This, then, is the peculiar blessedness of living experience that it goes hand in hand with gracious knowledge to sustain heavenly love; and that Christ is the end and object of both; the end and object of all saving knowledge, and the end and object of all true experience; for in this as in everything else he is the Alpha and the Omega, the beginning and the end, the first and the last.

J. C. Philpot 1802-1869

4th October

“I will strengthen that which was sick.”
Ezekiel 34:16

Peculiar maladies require peculiar remedies; but here is a general remedy, a family medicine. The Lord not only has strong remedies for desperate diseases; but in the divine medicine chest he has his restoratives and cordials. “Stay me with flagons; comfort me with apples,” cries the Bride, “for I am sick of love.” She was in a swoon, and needed a reviving cordial to restore her. So a poor fainting soul may come to hear the preached gospel, or may open his Bible, and say, “What is here for me? When I hear any deep experience described, that seems to cut me off as too deep; and when I hear great manifestations entered into, that cuts me off as too high. So I seem to be a strange being, a peculiar out-of-the-way creature, that can neither dive nor fly, sink nor rise.”

Well, you are sick; you are like one in a hospital, ill of a malady that puzzles all the doctors. At last, one more skilful than his brethren, says, “There is no peculiar disease. But the man, like many of our London patients, is suffering from want of nourishment, dying from sheer exhaustion. He wants better blood put into him. He must have some good meat and wine, and a nourishing diet to recruit his strength and put new life into his body.” Thus acts the great Physician— Jehovah-rophi. “I will strengthen that which was sick.” The blood and righteousness of Jesus—that flesh which is meat indeed, and that blood which is drink indeed, is given to the hunger-bitten wretch to revive him as with a heavenly cordial.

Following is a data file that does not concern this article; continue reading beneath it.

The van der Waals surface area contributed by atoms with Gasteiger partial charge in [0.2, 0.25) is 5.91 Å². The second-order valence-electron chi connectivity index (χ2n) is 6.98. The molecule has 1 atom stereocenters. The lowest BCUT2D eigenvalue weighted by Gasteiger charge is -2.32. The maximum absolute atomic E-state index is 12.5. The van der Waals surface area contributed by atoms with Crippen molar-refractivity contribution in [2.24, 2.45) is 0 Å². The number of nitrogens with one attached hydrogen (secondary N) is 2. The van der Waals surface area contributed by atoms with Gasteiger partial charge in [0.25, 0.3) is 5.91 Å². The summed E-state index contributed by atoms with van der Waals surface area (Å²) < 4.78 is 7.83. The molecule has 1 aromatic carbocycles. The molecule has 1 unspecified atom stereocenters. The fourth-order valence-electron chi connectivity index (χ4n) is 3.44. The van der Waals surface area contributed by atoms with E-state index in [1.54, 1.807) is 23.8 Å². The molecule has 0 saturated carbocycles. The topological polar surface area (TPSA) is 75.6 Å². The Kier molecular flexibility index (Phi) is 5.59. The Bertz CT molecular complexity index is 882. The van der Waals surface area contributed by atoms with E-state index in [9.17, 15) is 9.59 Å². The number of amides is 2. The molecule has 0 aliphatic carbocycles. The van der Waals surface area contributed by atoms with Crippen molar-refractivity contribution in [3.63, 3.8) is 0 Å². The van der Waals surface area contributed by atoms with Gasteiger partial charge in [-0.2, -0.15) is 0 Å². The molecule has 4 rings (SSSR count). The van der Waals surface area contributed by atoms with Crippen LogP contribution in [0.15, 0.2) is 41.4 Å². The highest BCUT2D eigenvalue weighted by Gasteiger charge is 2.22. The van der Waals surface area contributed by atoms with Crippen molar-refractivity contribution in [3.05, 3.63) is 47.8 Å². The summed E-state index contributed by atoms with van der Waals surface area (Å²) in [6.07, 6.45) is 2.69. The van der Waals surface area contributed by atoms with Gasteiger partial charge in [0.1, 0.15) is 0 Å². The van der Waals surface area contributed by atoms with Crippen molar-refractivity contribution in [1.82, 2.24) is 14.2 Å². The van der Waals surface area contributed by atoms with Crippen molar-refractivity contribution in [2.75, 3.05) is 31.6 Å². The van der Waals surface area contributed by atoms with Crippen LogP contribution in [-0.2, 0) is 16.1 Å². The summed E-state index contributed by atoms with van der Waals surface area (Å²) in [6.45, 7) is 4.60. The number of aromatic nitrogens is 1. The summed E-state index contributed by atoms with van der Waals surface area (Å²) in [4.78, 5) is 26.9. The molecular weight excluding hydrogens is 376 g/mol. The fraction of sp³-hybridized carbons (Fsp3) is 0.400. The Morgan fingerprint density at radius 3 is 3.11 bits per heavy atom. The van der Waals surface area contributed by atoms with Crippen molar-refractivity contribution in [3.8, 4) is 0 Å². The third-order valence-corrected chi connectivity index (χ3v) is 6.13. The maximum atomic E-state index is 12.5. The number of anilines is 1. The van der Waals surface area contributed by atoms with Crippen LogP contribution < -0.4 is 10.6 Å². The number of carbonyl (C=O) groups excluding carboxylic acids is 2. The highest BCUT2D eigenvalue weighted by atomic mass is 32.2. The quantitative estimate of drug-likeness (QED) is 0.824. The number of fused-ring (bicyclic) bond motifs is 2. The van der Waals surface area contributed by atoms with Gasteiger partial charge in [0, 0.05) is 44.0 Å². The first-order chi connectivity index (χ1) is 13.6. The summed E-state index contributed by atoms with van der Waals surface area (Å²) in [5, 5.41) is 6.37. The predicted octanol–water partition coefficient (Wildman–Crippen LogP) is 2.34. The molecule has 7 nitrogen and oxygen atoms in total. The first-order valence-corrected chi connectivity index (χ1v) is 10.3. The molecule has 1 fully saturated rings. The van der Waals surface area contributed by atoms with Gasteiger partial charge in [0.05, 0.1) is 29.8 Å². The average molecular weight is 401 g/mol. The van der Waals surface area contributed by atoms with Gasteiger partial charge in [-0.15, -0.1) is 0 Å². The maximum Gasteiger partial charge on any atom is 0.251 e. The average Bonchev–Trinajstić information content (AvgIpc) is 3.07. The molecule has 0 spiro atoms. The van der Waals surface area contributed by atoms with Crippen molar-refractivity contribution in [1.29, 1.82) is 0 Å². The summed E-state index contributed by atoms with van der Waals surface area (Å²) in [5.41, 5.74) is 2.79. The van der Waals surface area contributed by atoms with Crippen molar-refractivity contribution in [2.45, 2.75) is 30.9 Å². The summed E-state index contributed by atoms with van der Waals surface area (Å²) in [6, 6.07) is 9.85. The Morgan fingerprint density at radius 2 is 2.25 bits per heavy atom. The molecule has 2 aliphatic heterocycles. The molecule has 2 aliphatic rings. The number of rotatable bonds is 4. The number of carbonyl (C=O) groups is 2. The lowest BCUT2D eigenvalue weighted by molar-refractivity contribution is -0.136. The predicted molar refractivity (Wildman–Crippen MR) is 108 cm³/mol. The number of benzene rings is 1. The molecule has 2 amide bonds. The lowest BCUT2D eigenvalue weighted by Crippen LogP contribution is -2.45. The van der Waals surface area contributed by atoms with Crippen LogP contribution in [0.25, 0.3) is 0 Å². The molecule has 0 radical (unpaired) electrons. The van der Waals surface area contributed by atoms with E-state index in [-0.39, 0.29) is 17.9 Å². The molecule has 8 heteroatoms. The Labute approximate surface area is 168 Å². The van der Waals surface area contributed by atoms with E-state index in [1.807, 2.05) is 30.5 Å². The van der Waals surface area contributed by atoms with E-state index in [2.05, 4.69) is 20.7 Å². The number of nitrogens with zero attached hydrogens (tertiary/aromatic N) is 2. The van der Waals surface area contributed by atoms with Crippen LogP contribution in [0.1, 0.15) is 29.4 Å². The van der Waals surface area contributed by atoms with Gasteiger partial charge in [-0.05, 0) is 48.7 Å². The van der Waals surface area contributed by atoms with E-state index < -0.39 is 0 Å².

There is balm in Gilead; there is a Physician there; to that balm and to that physician sin-sick souls seek. If you have a real case, you may depend upon it, there is a remedy in the family chest. It is not found out yet, at least you may not have found it, but there is a drawer, and in that drawer there is a draught devised by infinite wisdom and compounded by everlasting love. It is indeed a remedy such as no learned physician of the school of the pharisees ever prescribed, or an apothecary wise in his own conceit ever compounded; but yet the very thing, the very thing. And when that drawer is opened and the draught brought out, and you take it, you will be able to say with David in the joy of your heart, “Bless the Lord, O my soul, and all that is within me, bless his holy name.”

J. C. Philpot 1802-1869

3rd October

“But we all, with open face beholding as in a glass the glory of the Lord,
are changed into the same image from glory to glory,
even as by the Spirit of the Lord.”
2 Corinthians 3:18

When our desires and affections ascend to where the Lord Jesus Christ now is, when raised out of all the smoke and fog, din and strife, noise and bustle, cares and anxieties, pursuits and pleasures, sins and sorrows of this earthly scene, we can in faith and hope, in love and affection, live above and beyond all things here below, and beholding with unveiled face the glory of the Lord, “are changed into the same image from glory to glory, even as by the Spirit of the Lord”—this is being made to sit together in heavenly places in Christ Jesus.